Calculators for the ACT

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One of the most common students ask before taking the ACT is, “Can I use my calculator on the test?”  The answer is yes… but be careful.  You do have to be careful to stick with the ACT’s list of approved calculators. Basically, any of the following features on a calculator means it will be banned from use on the ACT:

  • No calculator that can communicate wirelessly, like a phone, an iPod Touch, or via an infared port.
  • No stylus or pen based devices, so no tablets like an iPad or Nexus.
  • No calculators that have a computer-like “QWERTY” keyboard.  Even though the latest TI-Nspire models have had full keyboards for several years now, you will notice it is alphabetical, not QWERTY, like a computer.
  • No calculators with a computer algebra system (CAS)

Also, if your calculator makes sounds, it has to be muted. If it has a paper tape printout feature, that has to be disabled (seriously, no adding machines!)

What does all of this mean?  Basically, if you own a Texas Instruments calculator, you’ll be o.k. if you have one of the following:

  • TI-30 (including multiview)
  • TI-34
  • TI-73
  • TI-82
  • TI-83
  • TI-84 (any model)
  • TI-Nspire (any model but the CAS models)

You’re NOT going to be allowed to use any of the following:

  • TI-89
  • TI-92
  • TI-Voyage
  • TI-Nspire CAS

Other popular calculators that are not from TI OK for the ACT include:

  • Casio Prizm
  • Casio 9750 GII
  • Casio 9860 GII
  • HP 40 GS

This list is not all-inclusive, but it does cover the most popular calculators on the market today.  Other non-TI products that are banned include:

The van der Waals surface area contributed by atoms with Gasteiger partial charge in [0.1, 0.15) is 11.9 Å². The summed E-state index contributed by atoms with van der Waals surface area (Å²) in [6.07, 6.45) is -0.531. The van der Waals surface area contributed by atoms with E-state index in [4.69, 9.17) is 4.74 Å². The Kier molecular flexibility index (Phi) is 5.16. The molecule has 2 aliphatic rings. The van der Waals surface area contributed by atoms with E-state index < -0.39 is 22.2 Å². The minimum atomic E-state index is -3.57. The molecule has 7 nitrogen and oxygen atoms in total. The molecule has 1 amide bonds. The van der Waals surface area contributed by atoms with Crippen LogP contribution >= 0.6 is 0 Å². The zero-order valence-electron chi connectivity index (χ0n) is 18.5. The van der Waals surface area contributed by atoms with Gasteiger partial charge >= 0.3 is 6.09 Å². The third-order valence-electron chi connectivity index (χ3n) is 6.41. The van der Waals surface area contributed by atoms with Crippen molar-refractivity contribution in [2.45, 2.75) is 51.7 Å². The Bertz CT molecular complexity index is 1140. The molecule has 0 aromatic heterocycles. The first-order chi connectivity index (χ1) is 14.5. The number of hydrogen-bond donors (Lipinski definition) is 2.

• HP 40G
  • HP 48GII
  • HP 49G
  • HP 50G
  • HP Prime
  • Casio Algebra fx 2.0
  • Casio ClassPad 300
  • Casio Classpad 330
  • Casio CFX-9970G

One last important note on the ACT rules–you are allowed to bring more than one calculator.  You can only have one out at a time, but you can switch whenever you feel like it with the spare you have under your desk.  I would strongly advise you to bring a backup calculator in case your primary has a problem. For more info:  ACT’s FAQ page.

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Lucas Allen

Lucas Allen

For more than a decade, Lucas Allen was a high school math teacher and math team coach in Illinois. His 2012 Morton High School math team won the Illinois state championship. Recently, he made the jump from public education to the corporate world and is now working as a data scientist. He is interested in just about all forms of technology, including the TI-Nspire, Nexus devices, R, MOOCs, and more. You can follow , and if you are nice, he will probably follow you back.

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